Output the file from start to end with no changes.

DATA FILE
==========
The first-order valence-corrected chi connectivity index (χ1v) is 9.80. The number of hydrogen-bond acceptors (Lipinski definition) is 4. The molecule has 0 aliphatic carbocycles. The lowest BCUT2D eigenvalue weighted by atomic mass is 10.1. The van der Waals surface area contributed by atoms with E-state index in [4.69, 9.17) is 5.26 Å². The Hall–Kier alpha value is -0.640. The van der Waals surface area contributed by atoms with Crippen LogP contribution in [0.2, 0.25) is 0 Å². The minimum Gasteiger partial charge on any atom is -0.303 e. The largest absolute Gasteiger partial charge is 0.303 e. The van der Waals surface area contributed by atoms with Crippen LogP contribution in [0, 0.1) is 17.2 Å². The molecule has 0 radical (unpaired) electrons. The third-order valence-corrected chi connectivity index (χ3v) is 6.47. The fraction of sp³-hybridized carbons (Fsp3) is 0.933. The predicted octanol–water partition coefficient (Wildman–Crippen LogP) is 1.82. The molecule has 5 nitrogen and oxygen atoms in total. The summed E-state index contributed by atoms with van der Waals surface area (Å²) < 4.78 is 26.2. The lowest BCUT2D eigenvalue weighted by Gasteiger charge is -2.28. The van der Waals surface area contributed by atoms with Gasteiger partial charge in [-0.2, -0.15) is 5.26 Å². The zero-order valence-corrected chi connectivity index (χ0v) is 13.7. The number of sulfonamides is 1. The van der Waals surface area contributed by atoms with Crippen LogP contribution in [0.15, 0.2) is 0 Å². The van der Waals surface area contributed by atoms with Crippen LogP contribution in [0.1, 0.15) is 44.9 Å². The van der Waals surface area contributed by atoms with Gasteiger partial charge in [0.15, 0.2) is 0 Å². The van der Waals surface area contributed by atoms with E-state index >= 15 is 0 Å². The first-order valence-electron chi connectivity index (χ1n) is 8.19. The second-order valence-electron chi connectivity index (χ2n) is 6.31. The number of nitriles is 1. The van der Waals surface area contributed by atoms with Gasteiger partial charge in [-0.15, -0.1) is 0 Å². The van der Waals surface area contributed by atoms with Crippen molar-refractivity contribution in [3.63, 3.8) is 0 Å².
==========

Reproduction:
The first-order valence-corrected chi connectivity index (χ1v) is 9.80. The number of hydrogen-bond acceptors (Lipinski definition) is 4. The molecule has 0 aliphatic carbocycles. The lowest BCUT2D eigenvalue weighted by atomic mass is 10.1. The van der Waals surface area contributed by atoms with E-state index in [4.69, 9.17) is 5.26 Å². The Hall–Kier alpha value is -0.640. The van der Waals surface area contributed by atoms with Crippen LogP contribution in [0.2, 0.25) is 0 Å². The minimum Gasteiger partial charge on any atom is -0.303 e. The largest absolute Gasteiger partial charge is 0.303 e. The van der Waals surface area contributed by atoms with Crippen LogP contribution in [0, 0.1) is 17.2 Å². The molecule has 0 radical (unpaired) electrons. The third-order valence-corrected chi connectivity index (χ3v) is 6.47. The fraction of sp³-hybridized carbons (Fsp3) is 0.933. The predicted octanol–water partition coefficient (Wildman–Crippen LogP) is 1.82. The molecule has 5 nitrogen and oxygen atoms in total. The summed E-state index contributed by atoms with van der Waals surface area (Å²) < 4.78 is 26.2. The lowest BCUT2D eigenvalue weighted by Gasteiger charge is -2.28. The van der Waals surface area contributed by atoms with Gasteiger partial charge in [-0.2, -0.15) is 5.26 Å². The zero-order valence-corrected chi connectivity index (χ0v) is 13.7. The number of sulfonamides is 1. The van der Waals surface area contributed by atoms with Crippen LogP contribution in [0.15, 0.2) is 0 Å². The van der Waals surface area contributed by atoms with Crippen LogP contribution in [0.1, 0.15) is 44.9 Å². The van der Waals surface area contributed by atoms with Gasteiger partial charge in [0.15, 0.2) is 0 Å². The van der Waals surface area contributed by atoms with E-state index >= 15 is 0 Å². The first-order valence-electron chi connectivity index (χ1n) is 8.19. The second-order valence-electron chi connectivity index (χ2n) is 6.31. The number of nitriles is 1. The van der Waals surface area contributed by atoms with Gasteiger partial charge in [-0.15, -0.1) is 0 Å². The van der Waals surface area contributed by atoms with Crippen molar-refractivity contribution in [3.63, 3.8) is 0 Å².